To write notes in those patterns, the piano roll in SoundBridge is good and lets you change the length of a MIDI note while you draw it instead of after in LMMS. But, LMMS does have some features over this one, as I mentioned with the one-click-chords.

Last is the mixer, and it does have a bit more features than the one in LMMS but they both have their pros and cons. I prefer this one though. And it even comes with a mini-view of the mixer that can be viewed while the sequencer is open.

The only downside is that it bugs you for a donation every time you open the DAW.

3. Ohm Studio

Next up we have Ohm Studio. As far as I know, it has something NO OTHER DAW HAS - Real-time Collaboration.

This means you can work on the same project at the same time with more than one person.. from anywhere in the world. You can also see what anyone is doing in the projects you choose to collab on, real-time.

There's even a general and project-based chat room in the DAW so you can talk to anyone currently using Ohm Studio or only those you are collaborating with.

Key Features:

  • Real-time collaboration
  • Can only export to .ogg (.wav in paid versions)
  • Only 32-bit plugins
  • Can only save on the cloud

Included Software:

  • Virtual Instruments? No
  • Audio Effects? Yes

Minimum Requirements:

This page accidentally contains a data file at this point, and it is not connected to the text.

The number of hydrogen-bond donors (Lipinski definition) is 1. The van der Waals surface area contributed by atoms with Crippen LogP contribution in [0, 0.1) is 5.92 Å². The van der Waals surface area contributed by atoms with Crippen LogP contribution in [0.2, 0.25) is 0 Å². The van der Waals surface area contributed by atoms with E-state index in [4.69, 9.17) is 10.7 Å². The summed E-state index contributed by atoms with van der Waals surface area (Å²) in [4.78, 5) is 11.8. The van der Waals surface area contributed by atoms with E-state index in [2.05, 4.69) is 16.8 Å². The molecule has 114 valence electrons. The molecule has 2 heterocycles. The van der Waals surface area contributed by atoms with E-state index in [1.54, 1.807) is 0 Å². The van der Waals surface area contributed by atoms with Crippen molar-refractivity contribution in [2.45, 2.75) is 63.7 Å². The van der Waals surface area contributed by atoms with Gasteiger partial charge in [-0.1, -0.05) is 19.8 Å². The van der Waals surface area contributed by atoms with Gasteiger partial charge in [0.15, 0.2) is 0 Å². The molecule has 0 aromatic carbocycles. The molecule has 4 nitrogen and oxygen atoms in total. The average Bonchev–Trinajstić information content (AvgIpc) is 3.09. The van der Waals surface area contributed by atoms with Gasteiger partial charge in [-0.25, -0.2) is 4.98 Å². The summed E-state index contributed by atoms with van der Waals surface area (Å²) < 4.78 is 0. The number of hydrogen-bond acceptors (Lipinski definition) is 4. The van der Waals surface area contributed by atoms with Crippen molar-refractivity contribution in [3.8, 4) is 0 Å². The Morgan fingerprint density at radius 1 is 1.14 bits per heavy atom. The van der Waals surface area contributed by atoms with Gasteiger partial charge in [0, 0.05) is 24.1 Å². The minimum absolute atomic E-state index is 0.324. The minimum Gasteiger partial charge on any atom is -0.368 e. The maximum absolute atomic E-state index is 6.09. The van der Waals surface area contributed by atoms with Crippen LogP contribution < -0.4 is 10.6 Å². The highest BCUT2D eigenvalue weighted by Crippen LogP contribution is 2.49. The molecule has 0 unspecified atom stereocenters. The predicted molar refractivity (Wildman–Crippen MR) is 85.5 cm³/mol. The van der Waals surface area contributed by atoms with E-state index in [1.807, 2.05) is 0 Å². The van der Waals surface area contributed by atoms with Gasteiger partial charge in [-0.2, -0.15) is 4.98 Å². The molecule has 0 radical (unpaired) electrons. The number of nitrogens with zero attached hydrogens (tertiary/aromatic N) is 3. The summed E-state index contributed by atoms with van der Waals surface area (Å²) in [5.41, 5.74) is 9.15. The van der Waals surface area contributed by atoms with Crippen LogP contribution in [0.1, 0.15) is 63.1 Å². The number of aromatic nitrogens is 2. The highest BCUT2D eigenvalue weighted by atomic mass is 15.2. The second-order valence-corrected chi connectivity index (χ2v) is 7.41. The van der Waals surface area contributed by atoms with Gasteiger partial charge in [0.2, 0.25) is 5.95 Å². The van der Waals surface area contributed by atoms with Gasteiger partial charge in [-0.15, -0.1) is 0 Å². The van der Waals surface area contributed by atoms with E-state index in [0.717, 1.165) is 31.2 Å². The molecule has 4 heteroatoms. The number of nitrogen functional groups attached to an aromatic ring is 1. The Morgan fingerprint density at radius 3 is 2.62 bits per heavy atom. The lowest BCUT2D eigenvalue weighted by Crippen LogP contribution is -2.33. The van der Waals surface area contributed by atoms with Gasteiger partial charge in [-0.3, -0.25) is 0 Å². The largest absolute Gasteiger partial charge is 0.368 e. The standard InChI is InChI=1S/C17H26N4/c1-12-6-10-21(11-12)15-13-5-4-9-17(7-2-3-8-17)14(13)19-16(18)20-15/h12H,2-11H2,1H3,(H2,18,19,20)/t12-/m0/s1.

• OS: Windows XP or MacOS 10.5.8
  • CPU: Pentium 4 or Athlon 64
  • RAM: 2 GB
  • Space: 1 GB

The Sequencer has a bunch of flexibility though, letting you quickly zoom in and out of a pattern or the entire playlist, adjust volume fade points, loop, and resize in both directions. I do think this has a better sequencer than the last two DAWs, but the next one.. it has an impressive set of features.

And with it comes an interesting piano roll to say the least. Being located in each MIDI pattern, inside the sequencer itself, makes it one of a kind. Quite unusual but it's actually not bad at all.

As for the mixer, it is pretty straight forward and the guides help you understand what you can and cannot do. It comes with your typical features but it can also be switched over to a more analog kind of view. It even changes focus depending on what track you select in the playlist.